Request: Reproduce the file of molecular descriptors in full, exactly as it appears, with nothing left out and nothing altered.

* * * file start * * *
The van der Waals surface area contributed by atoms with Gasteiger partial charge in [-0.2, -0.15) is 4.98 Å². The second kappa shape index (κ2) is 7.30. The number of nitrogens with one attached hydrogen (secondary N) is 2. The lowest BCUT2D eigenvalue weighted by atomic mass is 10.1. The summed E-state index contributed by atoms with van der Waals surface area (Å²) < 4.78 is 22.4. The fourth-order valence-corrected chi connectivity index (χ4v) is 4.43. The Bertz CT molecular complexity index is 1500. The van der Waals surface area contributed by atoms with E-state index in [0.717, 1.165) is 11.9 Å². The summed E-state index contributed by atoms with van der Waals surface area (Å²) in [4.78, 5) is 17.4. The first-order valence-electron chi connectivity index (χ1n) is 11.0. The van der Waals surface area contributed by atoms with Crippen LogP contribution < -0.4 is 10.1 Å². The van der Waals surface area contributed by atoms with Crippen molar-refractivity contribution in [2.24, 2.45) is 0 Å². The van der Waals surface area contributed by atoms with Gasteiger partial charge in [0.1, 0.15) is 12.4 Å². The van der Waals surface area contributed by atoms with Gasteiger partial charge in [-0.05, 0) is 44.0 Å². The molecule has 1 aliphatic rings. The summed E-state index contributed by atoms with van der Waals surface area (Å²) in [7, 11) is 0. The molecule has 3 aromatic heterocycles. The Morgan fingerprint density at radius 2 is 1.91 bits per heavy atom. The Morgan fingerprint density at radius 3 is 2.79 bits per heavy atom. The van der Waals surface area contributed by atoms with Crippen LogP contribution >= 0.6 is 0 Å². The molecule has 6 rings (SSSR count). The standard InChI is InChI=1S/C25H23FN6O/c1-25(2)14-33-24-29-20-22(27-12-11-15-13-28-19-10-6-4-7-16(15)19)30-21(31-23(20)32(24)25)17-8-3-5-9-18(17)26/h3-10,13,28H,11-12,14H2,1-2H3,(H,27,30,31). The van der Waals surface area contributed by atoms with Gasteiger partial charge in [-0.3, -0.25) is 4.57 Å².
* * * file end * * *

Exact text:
The van der Waals surface area contributed by atoms with Gasteiger partial charge in [-0.2, -0.15) is 4.98 Å². The second kappa shape index (κ2) is 7.30. The number of nitrogens with one attached hydrogen (secondary N) is 2. The lowest BCUT2D eigenvalue weighted by atomic mass is 10.1. The summed E-state index contributed by atoms with van der Waals surface area (Å²) < 4.78 is 22.4. The fourth-order valence-corrected chi connectivity index (χ4v) is 4.43. The Bertz CT molecular complexity index is 1500. The van der Waals surface area contributed by atoms with E-state index in [0.717, 1.165) is 11.9 Å². The summed E-state index contributed by atoms with van der Waals surface area (Å²) in [4.78, 5) is 17.4. The first-order valence-electron chi connectivity index (χ1n) is 11.0. The van der Waals surface area contributed by atoms with Crippen LogP contribution < -0.4 is 10.1 Å². The van der Waals surface area contributed by atoms with Crippen molar-refractivity contribution in [2.24, 2.45) is 0 Å². The van der Waals surface area contributed by atoms with Gasteiger partial charge in [0.1, 0.15) is 12.4 Å². The van der Waals surface area contributed by atoms with Gasteiger partial charge in [-0.05, 0) is 44.0 Å². The molecule has 1 aliphatic rings. The summed E-state index contributed by atoms with van der Waals surface area (Å²) in [7, 11) is 0. The molecule has 3 aromatic heterocycles. The Morgan fingerprint density at radius 2 is 1.91 bits per heavy atom. The Morgan fingerprint density at radius 3 is 2.79 bits per heavy atom. The van der Waals surface area contributed by atoms with Crippen LogP contribution >= 0.6 is 0 Å². The molecule has 6 rings (SSSR count). The standard InChI is InChI=1S/C25H23FN6O/c1-25(2)14-33-24-29-20-22(27-12-11-15-13-28-19-10-6-4-7-16(15)19)30-21(31-23(20)32(24)25)17-8-3-5-9-18(17)26/h3-10,13,28H,11-12,14H2,1-2H3,(H,27,30,31). The van der Waals surface area contributed by atoms with Gasteiger partial charge in [-0.3, -0.25) is 4.57 Å².